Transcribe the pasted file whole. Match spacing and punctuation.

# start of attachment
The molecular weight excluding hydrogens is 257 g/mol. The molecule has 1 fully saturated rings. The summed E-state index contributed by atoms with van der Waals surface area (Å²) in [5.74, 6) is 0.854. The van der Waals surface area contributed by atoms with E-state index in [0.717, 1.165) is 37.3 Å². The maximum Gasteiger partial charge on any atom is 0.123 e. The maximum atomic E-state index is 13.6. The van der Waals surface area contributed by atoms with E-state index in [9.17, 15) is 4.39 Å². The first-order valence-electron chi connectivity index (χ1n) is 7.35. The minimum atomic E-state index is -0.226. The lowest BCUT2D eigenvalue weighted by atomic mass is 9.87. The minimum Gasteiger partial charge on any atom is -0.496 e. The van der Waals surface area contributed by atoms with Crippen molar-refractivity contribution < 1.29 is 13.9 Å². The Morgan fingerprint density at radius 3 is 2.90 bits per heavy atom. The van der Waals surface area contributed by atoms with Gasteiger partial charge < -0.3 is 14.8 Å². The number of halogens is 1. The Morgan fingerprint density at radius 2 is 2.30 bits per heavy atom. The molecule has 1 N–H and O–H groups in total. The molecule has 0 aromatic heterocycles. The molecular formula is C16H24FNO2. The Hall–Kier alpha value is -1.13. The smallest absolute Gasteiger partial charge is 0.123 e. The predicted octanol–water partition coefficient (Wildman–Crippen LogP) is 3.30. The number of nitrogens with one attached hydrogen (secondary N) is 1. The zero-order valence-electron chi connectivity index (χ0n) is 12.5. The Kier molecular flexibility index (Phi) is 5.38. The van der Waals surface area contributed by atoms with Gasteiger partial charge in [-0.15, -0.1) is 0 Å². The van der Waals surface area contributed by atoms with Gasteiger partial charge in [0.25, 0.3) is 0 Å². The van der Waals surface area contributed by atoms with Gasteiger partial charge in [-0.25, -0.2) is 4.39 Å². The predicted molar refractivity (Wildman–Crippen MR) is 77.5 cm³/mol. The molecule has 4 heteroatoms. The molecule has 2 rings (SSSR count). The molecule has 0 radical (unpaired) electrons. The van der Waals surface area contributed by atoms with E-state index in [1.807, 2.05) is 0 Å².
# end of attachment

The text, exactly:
The molecular weight excluding hydrogens is 257 g/mol. The molecule has 1 fully saturated rings. The summed E-state index contributed by atoms with van der Waals surface area (Å²) in [5.74, 6) is 0.854. The van der Waals surface area contributed by atoms with E-state index in [0.717, 1.165) is 37.3 Å². The maximum Gasteiger partial charge on any atom is 0.123 e. The maximum atomic E-state index is 13.6. The van der Waals surface area contributed by atoms with E-state index in [9.17, 15) is 4.39 Å². The first-order valence-electron chi connectivity index (χ1n) is 7.35. The minimum atomic E-state index is -0.226. The lowest BCUT2D eigenvalue weighted by atomic mass is 9.87. The minimum Gasteiger partial charge on any atom is -0.496 e. The van der Waals surface area contributed by atoms with Crippen molar-refractivity contribution < 1.29 is 13.9 Å². The Morgan fingerprint density at radius 3 is 2.90 bits per heavy atom. The van der Waals surface area contributed by atoms with Gasteiger partial charge < -0.3 is 14.8 Å². The number of halogens is 1. The Morgan fingerprint density at radius 2 is 2.30 bits per heavy atom. The molecule has 1 N–H and O–H groups in total. The molecule has 0 aromatic heterocycles. The molecular formula is C16H24FNO2. The Hall–Kier alpha value is -1.13. The smallest absolute Gasteiger partial charge is 0.123 e. The predicted octanol–water partition coefficient (Wildman–Crippen LogP) is 3.30. The number of nitrogens with one attached hydrogen (secondary N) is 1. The zero-order valence-electron chi connectivity index (χ0n) is 12.5. The Kier molecular flexibility index (Phi) is 5.38. The van der Waals surface area contributed by atoms with Gasteiger partial charge in [-0.15, -0.1) is 0 Å². The van der Waals surface area contributed by atoms with Gasteiger partial charge in [0.25, 0.3) is 0 Å². The van der Waals surface area contributed by atoms with Gasteiger partial charge in [-0.25, -0.2) is 4.39 Å². The predicted molar refractivity (Wildman–Crippen MR) is 77.5 cm³/mol. The molecule has 4 heteroatoms. The molecule has 2 rings (SSSR count). The molecule has 0 radical (unpaired) electrons. The van der Waals surface area contributed by atoms with E-state index in [1.807, 2.05) is 0 Å².